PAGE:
}

if (convertible1 == null)
{
if (Expression is char[])
{
Expression = new string((char[]) Expression);
}
else
{
return false;
}
}

TypeCode code1 = convertible1.GetTypeCode();

if ((code1 != TypeCode.String) && (code1 != TypeCode.Char))
{
return Utils.IsNumericTypeCode(code1);
}

string text1 = convertible1.ToString(null);

try
{
long num2;
if (!StringType.IsHexOrOctValue(text1, ref num2))
{
double num1;
return DoubleType.TryParse(text1, ref num1);
}
flag1 = true;
}
catch (Exception)
{
flag1 = false;
}
return flag1;
}


internal static bool IsNumericTypeCode(TypeCode TypCode)
{
switch (TypCode)
{
case TypeCode.Boolean:
case TypeCode.Byte:
case TypeCode.Int16:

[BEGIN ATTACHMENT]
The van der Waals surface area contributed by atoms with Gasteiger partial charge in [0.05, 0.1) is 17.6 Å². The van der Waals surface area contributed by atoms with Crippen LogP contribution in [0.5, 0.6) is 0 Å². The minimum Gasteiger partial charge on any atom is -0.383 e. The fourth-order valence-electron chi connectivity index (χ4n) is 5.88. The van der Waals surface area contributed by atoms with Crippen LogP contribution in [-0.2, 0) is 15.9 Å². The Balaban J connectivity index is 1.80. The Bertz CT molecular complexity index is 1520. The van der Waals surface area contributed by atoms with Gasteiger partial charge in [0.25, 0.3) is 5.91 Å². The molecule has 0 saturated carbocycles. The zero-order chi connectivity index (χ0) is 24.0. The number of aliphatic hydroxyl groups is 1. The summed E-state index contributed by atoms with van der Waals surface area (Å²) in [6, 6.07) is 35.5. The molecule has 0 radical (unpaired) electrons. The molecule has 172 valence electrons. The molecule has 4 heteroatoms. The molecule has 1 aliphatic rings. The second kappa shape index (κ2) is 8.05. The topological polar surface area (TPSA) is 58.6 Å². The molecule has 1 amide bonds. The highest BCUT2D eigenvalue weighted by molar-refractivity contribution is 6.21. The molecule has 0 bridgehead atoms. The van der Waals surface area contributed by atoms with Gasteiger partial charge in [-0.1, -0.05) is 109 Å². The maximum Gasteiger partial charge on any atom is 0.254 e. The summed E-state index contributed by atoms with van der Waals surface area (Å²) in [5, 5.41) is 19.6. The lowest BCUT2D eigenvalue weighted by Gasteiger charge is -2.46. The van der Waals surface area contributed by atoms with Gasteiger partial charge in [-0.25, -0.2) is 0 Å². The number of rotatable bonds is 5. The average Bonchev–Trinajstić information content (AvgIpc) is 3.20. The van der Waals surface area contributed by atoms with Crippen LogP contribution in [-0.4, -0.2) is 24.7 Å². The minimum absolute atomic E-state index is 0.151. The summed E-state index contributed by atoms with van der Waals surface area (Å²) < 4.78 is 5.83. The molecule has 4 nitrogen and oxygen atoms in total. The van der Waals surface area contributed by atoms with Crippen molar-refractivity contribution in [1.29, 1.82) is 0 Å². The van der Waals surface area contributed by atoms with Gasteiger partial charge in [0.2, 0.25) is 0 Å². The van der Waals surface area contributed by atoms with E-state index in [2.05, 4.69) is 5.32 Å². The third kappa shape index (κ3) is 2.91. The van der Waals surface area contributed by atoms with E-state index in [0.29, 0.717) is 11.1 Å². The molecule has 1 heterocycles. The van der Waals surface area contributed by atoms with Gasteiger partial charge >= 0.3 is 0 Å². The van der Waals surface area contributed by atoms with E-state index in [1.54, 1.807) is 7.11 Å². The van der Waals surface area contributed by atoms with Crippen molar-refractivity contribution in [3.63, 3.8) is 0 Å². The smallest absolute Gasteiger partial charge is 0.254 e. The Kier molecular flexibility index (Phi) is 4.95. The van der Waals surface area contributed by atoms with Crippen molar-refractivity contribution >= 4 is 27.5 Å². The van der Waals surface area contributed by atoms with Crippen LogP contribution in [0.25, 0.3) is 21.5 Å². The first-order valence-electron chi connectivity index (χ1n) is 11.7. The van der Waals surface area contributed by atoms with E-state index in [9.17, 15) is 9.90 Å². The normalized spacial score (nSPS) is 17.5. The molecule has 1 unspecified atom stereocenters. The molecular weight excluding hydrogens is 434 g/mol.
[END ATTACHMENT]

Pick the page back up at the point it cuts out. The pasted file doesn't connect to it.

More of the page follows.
case TypeCode.Int32:
case TypeCode.Int64:
case TypeCode.Single:
case TypeCode.Double:
case TypeCode.Decimal:
{
return true;
}
}
return false;
}



internal static bool TryParse(string Value, ref double Result)
{
bool flag1;
CultureInfo info1 = Utils.GetCultureInfo();
NumberFormatInfo info3 = info1.NumberFormat;
NumberFormatInfo info2 = DecimalType.GetNormalizedNumberFormat(info3);
Value = StringType.ToHalfwidthNumbers(Value, info1);
if (info3 == info2)
{
return double.TryParse(Value, NumberStyles.Any, info2, out Result);
}

try
{
Result = double.Parse(Value, NumberStyles.Any, info2);
flag1 = true;
}

catch (FormatException)
{
flag1 = double.TryParse(Value, NumberStyles.Any, info3, out Result);
}
catch (Exception)
{
flag1 = false;
}
return flag1;
}

internal static CultureInfo GetCultureInfo()
{
return Thread.CurrentThread.CurrentCulture;
}

internal static NumberFormatInfo GetNormalizedNumberFormat(NumberFormatInfo InNumberFormat)
{
NumberFormatInfo info2;
NumberFormatInfo info5 = InNumberFormat;